We’ve all heard that “social distancing” is an important part of containing the spread of the COVID-19, the new coronavirus. But maintaining a distance of at least six feet away from another individual is impossible when that individual is your caregiver. Many people with disabilities rely on a caregiver outside of their household to help them with eating, bathing, walking, toileting and dressing. So what’s the best way to stay healthy in these instances? Here’s what some of the experts recommend:
1. Educate yourself about COVID-19 prevention
Be aware of the symptoms of COVID-19, and contact your health care provider if you believe you or a loved one has contracted the virus. Stay abreast of recommendations by the Centers for Disease Control and Prevention and the World Health Organization for protecting yourself and others from contracting the virus.
2. Contact your home health care provider
If your caregiver works for a health care agency, Easter Seals New Jersey advises you to contact “their representatives and find out more about what precautions they are taking to ensure their staff is following proper protocols to ensure they do not spread the disease.”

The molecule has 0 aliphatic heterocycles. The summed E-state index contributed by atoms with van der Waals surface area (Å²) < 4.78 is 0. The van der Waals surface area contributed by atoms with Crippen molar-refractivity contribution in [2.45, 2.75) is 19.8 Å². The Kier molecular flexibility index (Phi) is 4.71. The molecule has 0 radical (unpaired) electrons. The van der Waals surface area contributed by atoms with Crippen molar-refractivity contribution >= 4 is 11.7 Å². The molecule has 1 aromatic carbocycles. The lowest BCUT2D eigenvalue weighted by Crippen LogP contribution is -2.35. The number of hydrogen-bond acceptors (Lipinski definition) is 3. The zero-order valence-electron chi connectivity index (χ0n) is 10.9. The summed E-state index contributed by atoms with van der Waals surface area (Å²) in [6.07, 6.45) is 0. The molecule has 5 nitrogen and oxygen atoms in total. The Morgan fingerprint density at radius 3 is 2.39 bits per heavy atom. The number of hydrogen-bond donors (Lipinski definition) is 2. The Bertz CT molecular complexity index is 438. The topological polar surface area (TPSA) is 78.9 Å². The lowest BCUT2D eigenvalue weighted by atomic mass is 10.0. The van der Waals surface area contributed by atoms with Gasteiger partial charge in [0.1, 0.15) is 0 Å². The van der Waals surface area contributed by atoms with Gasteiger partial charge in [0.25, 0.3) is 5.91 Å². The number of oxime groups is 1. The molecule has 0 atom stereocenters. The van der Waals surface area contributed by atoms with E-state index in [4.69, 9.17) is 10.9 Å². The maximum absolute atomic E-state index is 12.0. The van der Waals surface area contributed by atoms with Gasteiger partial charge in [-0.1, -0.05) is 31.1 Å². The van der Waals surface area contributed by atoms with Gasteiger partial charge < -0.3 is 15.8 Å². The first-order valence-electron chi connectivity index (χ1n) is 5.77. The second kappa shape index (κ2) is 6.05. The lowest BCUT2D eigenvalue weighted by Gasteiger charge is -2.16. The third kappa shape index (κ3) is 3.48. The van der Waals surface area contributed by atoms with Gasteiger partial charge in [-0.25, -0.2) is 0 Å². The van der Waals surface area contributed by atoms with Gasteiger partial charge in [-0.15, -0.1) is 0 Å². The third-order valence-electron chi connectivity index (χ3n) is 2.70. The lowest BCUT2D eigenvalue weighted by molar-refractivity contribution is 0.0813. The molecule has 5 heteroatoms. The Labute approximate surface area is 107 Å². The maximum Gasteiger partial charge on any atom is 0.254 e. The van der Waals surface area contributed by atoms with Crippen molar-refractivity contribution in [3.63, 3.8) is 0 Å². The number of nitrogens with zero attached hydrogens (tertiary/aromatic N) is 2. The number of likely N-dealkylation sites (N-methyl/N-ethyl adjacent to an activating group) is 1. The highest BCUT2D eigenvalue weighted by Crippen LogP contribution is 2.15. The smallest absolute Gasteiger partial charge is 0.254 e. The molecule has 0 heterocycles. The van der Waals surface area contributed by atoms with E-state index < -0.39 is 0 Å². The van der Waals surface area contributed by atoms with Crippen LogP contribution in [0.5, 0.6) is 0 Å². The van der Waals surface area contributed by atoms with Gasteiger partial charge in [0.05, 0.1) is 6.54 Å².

3. Be assertive
Don’t shy away from conversations regarding home and personal hygiene. Make sure your provider is observing guidelines for handwashing and disinfecting surfaces and equipment. If your provider has access to masks and gloves, insist that they wear them. Have your provider use a different bathroom if possible. These actions will help to protect both of you.
4. Take extra measures to protect yourself and your caregiver
New Mobility.com advises wheelchair users to “regularly disinfect surfaces, especially those that are regularly touched. High-concentration (70%) ethanol alcohol mixtures, hydrogen peroxide and bleach are all effective disinfectants. Manual wheelchair users, especially those at higher risk of severe symptoms due to secondary complications, should consider regularly disinfecting their push rims. Bleach wipes are easy and effective.”
5. Hold residential facilities to enhanced standards
If you or your loved one resides in a group home, nursing facility, etc., make sure they are following recommended protocols such as: enhanced cleanliness; no visitation; staggered meal times, daily temperature taking and cancellation of group activities.
6. Have a back-up plan
If your caregiver becomes ill and is unable to come to work, be sure to have a back-up plan in place ahead of time. This is easier said than done, acknowledges New Mobility. Some solutions to consider include: asking friends or family members to help where they can; obtaining the proper supplies and training to complete certain tasks by yourself; and making others aware of your medical status and health care needs in case of an emergency.